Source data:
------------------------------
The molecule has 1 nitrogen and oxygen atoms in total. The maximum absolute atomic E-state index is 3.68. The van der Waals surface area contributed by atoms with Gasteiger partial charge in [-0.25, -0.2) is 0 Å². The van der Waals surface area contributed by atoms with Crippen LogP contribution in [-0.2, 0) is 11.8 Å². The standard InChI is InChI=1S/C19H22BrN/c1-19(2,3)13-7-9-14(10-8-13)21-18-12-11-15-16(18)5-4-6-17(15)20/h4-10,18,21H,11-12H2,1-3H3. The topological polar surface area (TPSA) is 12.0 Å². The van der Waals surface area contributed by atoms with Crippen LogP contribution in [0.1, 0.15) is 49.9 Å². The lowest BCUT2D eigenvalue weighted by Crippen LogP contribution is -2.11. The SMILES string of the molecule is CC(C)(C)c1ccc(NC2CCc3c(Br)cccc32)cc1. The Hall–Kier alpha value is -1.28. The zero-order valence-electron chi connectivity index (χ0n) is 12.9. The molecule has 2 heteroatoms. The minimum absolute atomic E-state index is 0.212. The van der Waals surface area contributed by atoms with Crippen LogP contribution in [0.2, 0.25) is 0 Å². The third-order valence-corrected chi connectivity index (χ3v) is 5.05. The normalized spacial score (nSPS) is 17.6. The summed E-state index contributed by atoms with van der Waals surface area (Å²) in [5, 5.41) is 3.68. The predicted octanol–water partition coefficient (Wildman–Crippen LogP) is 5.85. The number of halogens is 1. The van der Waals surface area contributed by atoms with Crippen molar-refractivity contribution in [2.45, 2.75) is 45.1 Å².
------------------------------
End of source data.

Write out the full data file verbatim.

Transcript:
The molecule has 1 nitrogen and oxygen atoms in total. The maximum absolute atomic E-state index is 3.68. The van der Waals surface area contributed by atoms with Gasteiger partial charge in [-0.25, -0.2) is 0 Å². The van der Waals surface area contributed by atoms with Crippen LogP contribution in [-0.2, 0) is 11.8 Å². The standard InChI is InChI=1S/C19H22BrN/c1-19(2,3)13-7-9-14(10-8-13)21-18-12-11-15-16(18)5-4-6-17(15)20/h4-10,18,21H,11-12H2,1-3H3. The topological polar surface area (TPSA) is 12.0 Å². The van der Waals surface area contributed by atoms with Crippen LogP contribution in [0.1, 0.15) is 49.9 Å². The lowest BCUT2D eigenvalue weighted by Crippen LogP contribution is -2.11. The SMILES string of the molecule is CC(C)(C)c1ccc(NC2CCc3c(Br)cccc32)cc1. The Hall–Kier alpha value is -1.28. The zero-order valence-electron chi connectivity index (χ0n) is 12.9. The molecule has 2 heteroatoms. The minimum absolute atomic E-state index is 0.212. The van der Waals surface area contributed by atoms with Crippen LogP contribution in [0.2, 0.25) is 0 Å². The third-order valence-corrected chi connectivity index (χ3v) is 5.05. The normalized spacial score (nSPS) is 17.6. The summed E-state index contributed by atoms with van der Waals surface area (Å²) in [5, 5.41) is 3.68. The predicted octanol–water partition coefficient (Wildman–Crippen LogP) is 5.85. The number of halogens is 1. The van der Waals surface area contributed by atoms with Crippen molar-refractivity contribution in [2.45, 2.75) is 45.1 Å².